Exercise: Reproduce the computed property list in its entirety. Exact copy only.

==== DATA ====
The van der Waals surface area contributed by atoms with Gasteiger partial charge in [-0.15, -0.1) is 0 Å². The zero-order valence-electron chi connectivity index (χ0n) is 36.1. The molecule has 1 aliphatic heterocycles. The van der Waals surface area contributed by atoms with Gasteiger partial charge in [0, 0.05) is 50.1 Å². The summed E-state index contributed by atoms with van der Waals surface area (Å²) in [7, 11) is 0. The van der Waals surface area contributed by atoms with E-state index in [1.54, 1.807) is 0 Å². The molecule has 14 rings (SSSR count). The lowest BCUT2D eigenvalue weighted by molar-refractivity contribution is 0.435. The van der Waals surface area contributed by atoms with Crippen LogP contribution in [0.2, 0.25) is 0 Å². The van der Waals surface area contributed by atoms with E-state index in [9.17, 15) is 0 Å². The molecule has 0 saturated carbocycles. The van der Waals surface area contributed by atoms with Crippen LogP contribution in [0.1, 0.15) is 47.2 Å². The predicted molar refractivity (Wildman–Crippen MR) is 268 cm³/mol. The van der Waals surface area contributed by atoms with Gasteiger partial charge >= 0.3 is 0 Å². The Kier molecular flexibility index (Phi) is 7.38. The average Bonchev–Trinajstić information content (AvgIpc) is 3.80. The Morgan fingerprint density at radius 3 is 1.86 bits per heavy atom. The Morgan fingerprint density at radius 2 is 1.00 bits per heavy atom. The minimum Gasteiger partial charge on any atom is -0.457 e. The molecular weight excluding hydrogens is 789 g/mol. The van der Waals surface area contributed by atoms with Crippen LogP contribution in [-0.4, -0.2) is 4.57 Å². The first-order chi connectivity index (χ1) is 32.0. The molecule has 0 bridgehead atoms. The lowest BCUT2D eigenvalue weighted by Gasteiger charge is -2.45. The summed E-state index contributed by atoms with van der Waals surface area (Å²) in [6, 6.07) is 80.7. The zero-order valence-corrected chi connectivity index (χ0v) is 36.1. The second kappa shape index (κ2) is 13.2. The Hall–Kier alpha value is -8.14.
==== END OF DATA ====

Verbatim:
The van der Waals surface area contributed by atoms with Gasteiger partial charge in [-0.15, -0.1) is 0 Å². The zero-order valence-electron chi connectivity index (χ0n) is 36.1. The molecule has 1 aliphatic heterocycles. The van der Waals surface area contributed by atoms with Gasteiger partial charge in [0, 0.05) is 50.1 Å². The summed E-state index contributed by atoms with van der Waals surface area (Å²) in [7, 11) is 0. The van der Waals surface area contributed by atoms with E-state index in [1.54, 1.807) is 0 Å². The molecule has 14 rings (SSSR count). The lowest BCUT2D eigenvalue weighted by molar-refractivity contribution is 0.435. The van der Waals surface area contributed by atoms with Crippen LogP contribution in [0.2, 0.25) is 0 Å². The van der Waals surface area contributed by atoms with E-state index in [9.17, 15) is 0 Å². The molecule has 0 saturated carbocycles. The van der Waals surface area contributed by atoms with Crippen LogP contribution in [0.1, 0.15) is 47.2 Å². The predicted molar refractivity (Wildman–Crippen MR) is 268 cm³/mol. The van der Waals surface area contributed by atoms with Gasteiger partial charge >= 0.3 is 0 Å². The Kier molecular flexibility index (Phi) is 7.38. The average Bonchev–Trinajstić information content (AvgIpc) is 3.80. The Morgan fingerprint density at radius 3 is 1.86 bits per heavy atom. The Morgan fingerprint density at radius 2 is 1.00 bits per heavy atom. The minimum Gasteiger partial charge on any atom is -0.457 e. The molecular weight excluding hydrogens is 789 g/mol. The van der Waals surface area contributed by atoms with Crippen LogP contribution in [-0.4, -0.2) is 4.57 Å². The first-order chi connectivity index (χ1) is 32.0. The molecule has 0 bridgehead atoms. The lowest BCUT2D eigenvalue weighted by Gasteiger charge is -2.45. The summed E-state index contributed by atoms with van der Waals surface area (Å²) in [6, 6.07) is 80.7. The zero-order valence-corrected chi connectivity index (χ0v) is 36.1. The second kappa shape index (κ2) is 13.2. The Hall–Kier alpha value is -8.14.